Background Although measurement of haemoglobin A1c has become the cornerstone for diagnosing diabetes mellitus in routine clinical practice, the role of this biomarker in reflecting long-term glycaemic control in patients with chronic kidney disease has been questioned. Methods Consensus review paper based on narrative literature review. Results As a different association between glycaemic control and morbidity/mortality might be observed in patients with and without renal insufficiency, the European Renal Best Practice, the official guideline body of the European Renal Association-European Dialysis and Transplant Association, presents the current knowledge and evidence of the use of alternative glycaemic markers (glycated albumin, fructosamine, 1,5-anhydroglucitol and continuous glucose monitoring). Conclusion Although reference values of HbA1C might be different in patients with chronic kidney disease, it still remains the cornerstone as follow-up of longer term glycaemic control, as most clinical trials have used it as reference. © 2014 The Author.


Lenters-Westra E.,Dr. Van Heesweg 2 | Lenters-Westra E.,European Reference Laboratory for Glycohemoglobin | Slingerland R.J.,Dr. Van Heesweg 2 | Slingerland R.J.,European Reference Laboratory for Glycohemoglobin
Clinical Chemistry | Year: 2014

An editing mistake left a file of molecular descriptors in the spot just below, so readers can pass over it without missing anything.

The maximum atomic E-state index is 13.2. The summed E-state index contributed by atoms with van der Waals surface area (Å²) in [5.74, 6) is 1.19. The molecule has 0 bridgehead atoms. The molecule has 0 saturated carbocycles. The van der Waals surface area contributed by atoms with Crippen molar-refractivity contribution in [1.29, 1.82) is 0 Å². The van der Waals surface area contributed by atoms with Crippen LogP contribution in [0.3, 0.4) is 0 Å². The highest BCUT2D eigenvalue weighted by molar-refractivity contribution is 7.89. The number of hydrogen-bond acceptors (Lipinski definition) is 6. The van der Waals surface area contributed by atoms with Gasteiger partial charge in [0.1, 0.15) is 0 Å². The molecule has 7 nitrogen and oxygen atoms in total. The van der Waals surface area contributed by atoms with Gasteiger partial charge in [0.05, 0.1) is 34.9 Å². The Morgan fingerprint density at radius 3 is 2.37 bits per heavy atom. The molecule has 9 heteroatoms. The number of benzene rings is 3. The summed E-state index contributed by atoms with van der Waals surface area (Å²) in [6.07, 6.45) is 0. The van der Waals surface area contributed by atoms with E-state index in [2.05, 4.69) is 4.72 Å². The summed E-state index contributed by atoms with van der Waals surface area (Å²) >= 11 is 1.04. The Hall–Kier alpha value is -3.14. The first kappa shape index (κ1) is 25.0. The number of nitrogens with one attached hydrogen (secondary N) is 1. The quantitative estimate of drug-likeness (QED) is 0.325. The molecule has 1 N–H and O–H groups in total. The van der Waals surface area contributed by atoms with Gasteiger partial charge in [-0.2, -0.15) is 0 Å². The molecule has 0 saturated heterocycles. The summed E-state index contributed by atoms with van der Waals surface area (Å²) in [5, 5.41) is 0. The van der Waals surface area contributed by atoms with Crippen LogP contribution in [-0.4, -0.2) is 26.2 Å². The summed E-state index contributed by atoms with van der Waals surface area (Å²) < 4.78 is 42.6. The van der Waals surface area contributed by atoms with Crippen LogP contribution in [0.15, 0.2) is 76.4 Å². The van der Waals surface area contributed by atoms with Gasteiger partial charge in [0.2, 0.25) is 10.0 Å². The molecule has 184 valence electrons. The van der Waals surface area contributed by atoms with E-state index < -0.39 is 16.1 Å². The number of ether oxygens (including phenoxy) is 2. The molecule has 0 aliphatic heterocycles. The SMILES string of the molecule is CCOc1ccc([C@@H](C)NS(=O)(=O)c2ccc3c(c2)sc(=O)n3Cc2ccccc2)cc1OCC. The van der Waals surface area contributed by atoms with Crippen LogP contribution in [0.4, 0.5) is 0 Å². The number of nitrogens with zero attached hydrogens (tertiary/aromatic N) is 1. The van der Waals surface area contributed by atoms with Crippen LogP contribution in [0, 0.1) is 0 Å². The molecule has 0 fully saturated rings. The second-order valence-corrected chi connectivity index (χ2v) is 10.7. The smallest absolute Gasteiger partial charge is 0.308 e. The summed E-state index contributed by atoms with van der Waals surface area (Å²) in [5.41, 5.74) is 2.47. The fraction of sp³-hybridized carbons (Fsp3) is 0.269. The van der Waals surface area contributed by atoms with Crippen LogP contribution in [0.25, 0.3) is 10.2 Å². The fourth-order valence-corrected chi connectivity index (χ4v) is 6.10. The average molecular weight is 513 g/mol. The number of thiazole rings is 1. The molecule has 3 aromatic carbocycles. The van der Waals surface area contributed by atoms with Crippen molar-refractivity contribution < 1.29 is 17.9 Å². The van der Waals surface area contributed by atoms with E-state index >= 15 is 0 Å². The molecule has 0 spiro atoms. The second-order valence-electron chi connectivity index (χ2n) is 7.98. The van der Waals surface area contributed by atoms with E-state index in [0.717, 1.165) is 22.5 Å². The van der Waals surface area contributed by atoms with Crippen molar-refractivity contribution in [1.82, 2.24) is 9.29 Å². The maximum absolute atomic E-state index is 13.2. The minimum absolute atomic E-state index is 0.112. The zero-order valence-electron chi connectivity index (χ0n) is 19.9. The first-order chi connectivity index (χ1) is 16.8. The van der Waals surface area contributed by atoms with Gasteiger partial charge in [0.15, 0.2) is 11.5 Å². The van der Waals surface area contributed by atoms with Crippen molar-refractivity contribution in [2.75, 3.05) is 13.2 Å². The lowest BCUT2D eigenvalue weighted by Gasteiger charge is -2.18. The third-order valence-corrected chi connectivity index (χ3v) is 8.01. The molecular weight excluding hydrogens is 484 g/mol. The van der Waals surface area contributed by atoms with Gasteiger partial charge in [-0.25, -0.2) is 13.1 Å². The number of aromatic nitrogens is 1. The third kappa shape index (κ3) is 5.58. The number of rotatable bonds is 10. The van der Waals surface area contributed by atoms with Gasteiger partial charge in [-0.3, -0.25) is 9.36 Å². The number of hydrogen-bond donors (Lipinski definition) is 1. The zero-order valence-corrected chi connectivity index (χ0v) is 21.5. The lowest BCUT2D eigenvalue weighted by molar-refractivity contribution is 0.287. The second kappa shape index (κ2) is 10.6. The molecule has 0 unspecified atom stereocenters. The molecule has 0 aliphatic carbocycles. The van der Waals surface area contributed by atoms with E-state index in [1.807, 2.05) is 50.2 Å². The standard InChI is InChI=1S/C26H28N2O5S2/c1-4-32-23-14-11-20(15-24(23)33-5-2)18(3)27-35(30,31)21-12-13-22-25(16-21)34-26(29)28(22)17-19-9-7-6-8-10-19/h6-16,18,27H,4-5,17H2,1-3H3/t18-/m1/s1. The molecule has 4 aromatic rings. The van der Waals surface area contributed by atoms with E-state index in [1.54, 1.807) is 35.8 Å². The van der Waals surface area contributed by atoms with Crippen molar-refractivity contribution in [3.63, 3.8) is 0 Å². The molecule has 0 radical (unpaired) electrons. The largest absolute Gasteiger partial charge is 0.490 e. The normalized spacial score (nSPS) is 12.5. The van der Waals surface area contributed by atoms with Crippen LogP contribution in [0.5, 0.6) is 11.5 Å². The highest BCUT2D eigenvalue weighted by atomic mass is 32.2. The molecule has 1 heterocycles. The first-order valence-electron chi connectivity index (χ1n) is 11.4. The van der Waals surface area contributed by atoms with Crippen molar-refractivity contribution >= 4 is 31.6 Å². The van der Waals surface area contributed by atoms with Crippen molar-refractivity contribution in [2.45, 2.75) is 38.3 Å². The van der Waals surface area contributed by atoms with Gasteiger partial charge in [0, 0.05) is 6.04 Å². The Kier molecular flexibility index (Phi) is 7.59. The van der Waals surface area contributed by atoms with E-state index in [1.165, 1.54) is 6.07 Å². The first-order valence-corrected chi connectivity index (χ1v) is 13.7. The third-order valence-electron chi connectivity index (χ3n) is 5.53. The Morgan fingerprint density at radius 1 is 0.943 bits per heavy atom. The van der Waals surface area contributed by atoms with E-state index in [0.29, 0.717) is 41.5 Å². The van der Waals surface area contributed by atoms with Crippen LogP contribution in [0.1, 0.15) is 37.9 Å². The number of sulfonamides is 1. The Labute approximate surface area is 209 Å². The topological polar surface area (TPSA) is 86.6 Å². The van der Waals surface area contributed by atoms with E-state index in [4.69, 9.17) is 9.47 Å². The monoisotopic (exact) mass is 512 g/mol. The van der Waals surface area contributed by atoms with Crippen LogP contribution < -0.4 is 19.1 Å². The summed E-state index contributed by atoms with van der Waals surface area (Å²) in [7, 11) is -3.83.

BACKGROUND: In 2009, we investigated the conformance of 8 hemoglobin A 1c (Hb A1c) point-of-care (POC) instruments. Since then, instruments have improved and new devices are available on the market. In this second study, we evaluated the performance of DCA Vantage, Afinion, InnovaStar, Quo-Lab, Quo-Test, Cobas B101, and B-analyst Hb A1c POC instruments. METHODS: Clinical and Laboratory Standards Institute protocols EP-5 and EP-9 were applied to investigate imprecision, accuracy, and bias. We assessed bias using the mean of 3 certified secondary reference measurement procedures (SRMPs). Assay conformance with the National Glycohemoglobin Standardization Program (NGSP) certification criteria was also evaluated. Interference of common Hb variants was investigated for methods that could work with hemolysed material. RESULTS: The total CVs for all instruments, except for the DCA Vantage at a high Hb A 1c value, were ≤ 3.1% in SI units and ≤ 2.1% in Diabetes Control and Complications Trial (DCCT) units. Afinion, DCA Vantage, B-analyst, and Cobas B101 instruments passed the NGSP criteria with 2 different reagent lot numbers. Quo-Test, Quo-Lab, and InnovaStar instruments had a negative bias compared to the mean of the 3 SRMPs and failed NGSP criteria. Most of the common Hb variants did not interfere with the investigated instruments, except Hb AE for the Cobas B101. CONCLUSIONS: Afinion, DCA Vantage, Cobas B101, and B-analyst instruments met the generally accepted performance criteria for Hb A 1c. Quo-Test, Quo-Lab, and InnovaStar met the criteria for precision but not for bias. Proficiency testing should be mandated for users of Hb A 1c POC assays to ensure quality. © 2014 American Association for Clinical Chemistry.